Chillier chickpeas yield higher in the cold
Western Australian growers will soon have access to new higher-yielding and cold-tolerant varieties, now undergoing field tests.
University of Western Australia researcher. Heather Lawlor, said cold-tolerant chickpeas are a major priority for the pulse industry because current varieties fail to set pods when average daily temperatures are lower than 15°C.
"Existing chickpea varieties grow well in the winter but many plants abort their flowers and fail to set pods until the mean daily temperature rises above 15°C," Dr Lawlor said. "Winter temperatures in the wheatbelt often fall below 15°C and the result is fewer pods and poorer yields for graingrowers."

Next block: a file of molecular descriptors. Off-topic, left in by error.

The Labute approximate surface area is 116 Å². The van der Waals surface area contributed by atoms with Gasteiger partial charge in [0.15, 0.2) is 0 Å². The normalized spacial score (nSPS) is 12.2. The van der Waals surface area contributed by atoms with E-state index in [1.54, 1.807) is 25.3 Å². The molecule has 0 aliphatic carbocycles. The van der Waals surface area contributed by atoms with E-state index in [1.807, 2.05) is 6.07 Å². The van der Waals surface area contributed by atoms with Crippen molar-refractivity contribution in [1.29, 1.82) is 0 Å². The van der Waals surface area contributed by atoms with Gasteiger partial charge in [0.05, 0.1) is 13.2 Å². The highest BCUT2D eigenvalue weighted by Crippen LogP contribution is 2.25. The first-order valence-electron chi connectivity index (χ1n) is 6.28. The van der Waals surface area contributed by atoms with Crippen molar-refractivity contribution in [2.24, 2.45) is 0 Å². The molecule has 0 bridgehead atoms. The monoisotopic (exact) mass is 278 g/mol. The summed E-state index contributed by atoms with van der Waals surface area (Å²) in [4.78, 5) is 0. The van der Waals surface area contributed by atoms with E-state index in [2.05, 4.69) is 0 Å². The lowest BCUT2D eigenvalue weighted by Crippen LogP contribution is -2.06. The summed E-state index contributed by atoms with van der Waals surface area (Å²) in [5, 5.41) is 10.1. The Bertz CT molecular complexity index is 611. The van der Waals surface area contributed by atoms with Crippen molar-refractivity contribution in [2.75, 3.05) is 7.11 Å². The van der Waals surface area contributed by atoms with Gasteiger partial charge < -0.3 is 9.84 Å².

Dr Lawlor said the project identified a cold-tolerant line of chickpeas from the International Centre for Research in Semi-Arid Tropics in India. The cold tolerant line, CTS60543, was crossed with existing chickpeas to produce new varieties with higher yields, early maturity dates and upright branches.
Dr Lawlor is also being supported by growers through the GRDC to investigate the genetics of cold-tolerance and insect resistance in chickpeas, using the new lines.
Subprogram 2.4.1 Contact: Dr Heather Lawlor 09 380 1648